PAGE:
Okanagan home to large root borer beetles - and if you're brave, you can eat them

This big bug is edible

This week's "bug of the week" is a big one.

Several readers have sent in pictures of large, black-brown beetles with long antennae.

They are root borers, which can grow as large as six centimetres – and are said to be edible, if you're brave enough.

Prionus Californicus, commonly known as the California root borer, can be found in many regions of Western North America.

The root borer starts out as a larvae that feasts on the roots of plants, hence the name.

The large larvae, cream to brown in colour, seek out roots shortly after hatching. They furrow and tunnel through the roots as they consume tissue, moving upward and inward and often killing the plant.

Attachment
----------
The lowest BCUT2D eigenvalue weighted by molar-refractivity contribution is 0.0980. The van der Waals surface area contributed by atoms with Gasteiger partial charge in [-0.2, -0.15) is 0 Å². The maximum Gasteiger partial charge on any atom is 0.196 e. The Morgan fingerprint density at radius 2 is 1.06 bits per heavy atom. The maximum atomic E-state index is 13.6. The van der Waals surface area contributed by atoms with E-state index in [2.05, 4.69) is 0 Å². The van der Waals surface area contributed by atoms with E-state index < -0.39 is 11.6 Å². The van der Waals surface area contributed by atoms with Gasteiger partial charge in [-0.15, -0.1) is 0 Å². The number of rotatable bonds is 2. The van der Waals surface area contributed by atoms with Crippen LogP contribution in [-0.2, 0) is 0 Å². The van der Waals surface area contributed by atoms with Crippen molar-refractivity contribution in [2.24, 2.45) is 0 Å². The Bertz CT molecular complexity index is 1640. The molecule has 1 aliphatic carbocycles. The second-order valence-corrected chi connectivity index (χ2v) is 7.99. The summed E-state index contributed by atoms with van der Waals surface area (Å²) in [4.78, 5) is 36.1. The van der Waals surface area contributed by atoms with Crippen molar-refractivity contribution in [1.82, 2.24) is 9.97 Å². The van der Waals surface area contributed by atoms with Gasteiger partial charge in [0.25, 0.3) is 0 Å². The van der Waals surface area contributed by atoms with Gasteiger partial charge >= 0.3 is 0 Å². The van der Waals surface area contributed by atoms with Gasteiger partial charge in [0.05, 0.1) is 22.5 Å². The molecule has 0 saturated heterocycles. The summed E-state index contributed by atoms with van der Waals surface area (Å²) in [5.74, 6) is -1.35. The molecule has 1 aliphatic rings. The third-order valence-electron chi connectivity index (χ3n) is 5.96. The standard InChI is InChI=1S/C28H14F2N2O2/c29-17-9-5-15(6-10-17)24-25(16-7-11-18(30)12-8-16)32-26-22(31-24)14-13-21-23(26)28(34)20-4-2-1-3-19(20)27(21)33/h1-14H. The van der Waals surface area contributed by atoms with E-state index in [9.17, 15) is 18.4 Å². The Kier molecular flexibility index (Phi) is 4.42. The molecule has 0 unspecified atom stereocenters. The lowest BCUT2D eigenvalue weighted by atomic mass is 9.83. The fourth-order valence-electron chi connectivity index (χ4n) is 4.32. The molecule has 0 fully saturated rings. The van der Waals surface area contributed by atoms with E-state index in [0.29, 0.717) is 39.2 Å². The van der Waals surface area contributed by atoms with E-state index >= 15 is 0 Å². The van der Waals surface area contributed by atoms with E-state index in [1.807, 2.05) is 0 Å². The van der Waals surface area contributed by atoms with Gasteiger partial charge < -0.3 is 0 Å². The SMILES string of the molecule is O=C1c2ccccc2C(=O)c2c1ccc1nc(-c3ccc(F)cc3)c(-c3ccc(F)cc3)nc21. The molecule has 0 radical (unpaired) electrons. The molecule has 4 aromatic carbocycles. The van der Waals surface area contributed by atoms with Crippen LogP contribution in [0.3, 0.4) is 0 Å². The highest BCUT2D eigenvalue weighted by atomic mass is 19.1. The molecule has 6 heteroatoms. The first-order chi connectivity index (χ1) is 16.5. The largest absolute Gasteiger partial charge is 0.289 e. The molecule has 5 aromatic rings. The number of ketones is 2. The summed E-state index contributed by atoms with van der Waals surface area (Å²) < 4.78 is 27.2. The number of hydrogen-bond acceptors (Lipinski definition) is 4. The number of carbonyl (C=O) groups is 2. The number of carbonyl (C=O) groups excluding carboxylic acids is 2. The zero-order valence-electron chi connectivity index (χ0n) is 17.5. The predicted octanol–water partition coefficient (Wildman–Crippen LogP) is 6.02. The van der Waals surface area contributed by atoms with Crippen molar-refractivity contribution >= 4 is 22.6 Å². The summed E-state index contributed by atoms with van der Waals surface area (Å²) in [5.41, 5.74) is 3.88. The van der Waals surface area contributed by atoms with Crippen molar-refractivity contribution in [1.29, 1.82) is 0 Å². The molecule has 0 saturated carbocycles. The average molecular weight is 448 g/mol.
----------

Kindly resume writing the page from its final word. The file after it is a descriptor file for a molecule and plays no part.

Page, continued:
The larvae can grow to a whopping seven centimetres long.

California root borers are considered an orchard pest, and the tunnelling of larvae can cause the death of infested trees.

While they look scary, adult beetles don't bite or harm humans, other than the scare they can provide with their intimidating looks.

The female beetles have wings, but are unable to fly due to their size – which is nearly double that of a male.

However, they aren't all bad.

The insect, in both the larval and adult stages, is edible – although I doubt I will ever be that hungry in my life.

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